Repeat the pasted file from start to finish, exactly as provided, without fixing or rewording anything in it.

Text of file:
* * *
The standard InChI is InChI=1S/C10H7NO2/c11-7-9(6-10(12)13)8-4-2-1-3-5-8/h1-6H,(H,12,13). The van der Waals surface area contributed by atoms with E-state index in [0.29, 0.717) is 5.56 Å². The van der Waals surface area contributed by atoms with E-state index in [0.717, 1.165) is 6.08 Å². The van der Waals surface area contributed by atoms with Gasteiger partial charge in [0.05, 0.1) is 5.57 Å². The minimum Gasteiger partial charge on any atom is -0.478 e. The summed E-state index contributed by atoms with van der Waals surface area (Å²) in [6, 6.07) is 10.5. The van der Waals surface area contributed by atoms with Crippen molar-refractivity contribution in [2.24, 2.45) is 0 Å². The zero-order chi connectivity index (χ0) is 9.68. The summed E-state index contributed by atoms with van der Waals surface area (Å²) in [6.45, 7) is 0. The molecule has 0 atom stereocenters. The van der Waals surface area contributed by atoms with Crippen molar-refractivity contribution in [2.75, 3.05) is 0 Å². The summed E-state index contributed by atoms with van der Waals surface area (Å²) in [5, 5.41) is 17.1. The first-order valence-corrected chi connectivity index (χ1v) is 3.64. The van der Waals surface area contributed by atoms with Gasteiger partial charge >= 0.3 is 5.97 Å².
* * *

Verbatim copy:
The standard InChI is InChI=1S/C10H7NO2/c11-7-9(6-10(12)13)8-4-2-1-3-5-8/h1-6H,(H,12,13). The van der Waals surface area contributed by atoms with E-state index in [0.29, 0.717) is 5.56 Å². The van der Waals surface area contributed by atoms with E-state index in [0.717, 1.165) is 6.08 Å². The van der Waals surface area contributed by atoms with Gasteiger partial charge in [0.05, 0.1) is 5.57 Å². The minimum Gasteiger partial charge on any atom is -0.478 e. The summed E-state index contributed by atoms with van der Waals surface area (Å²) in [6, 6.07) is 10.5. The van der Waals surface area contributed by atoms with Crippen molar-refractivity contribution in [2.24, 2.45) is 0 Å². The zero-order chi connectivity index (χ0) is 9.68. The summed E-state index contributed by atoms with van der Waals surface area (Å²) in [6.45, 7) is 0. The molecule has 0 atom stereocenters. The van der Waals surface area contributed by atoms with Crippen molar-refractivity contribution in [2.75, 3.05) is 0 Å². The summed E-state index contributed by atoms with van der Waals surface area (Å²) in [5, 5.41) is 17.1. The first-order valence-corrected chi connectivity index (χ1v) is 3.64. The van der Waals surface area contributed by atoms with Gasteiger partial charge >= 0.3 is 5.97 Å².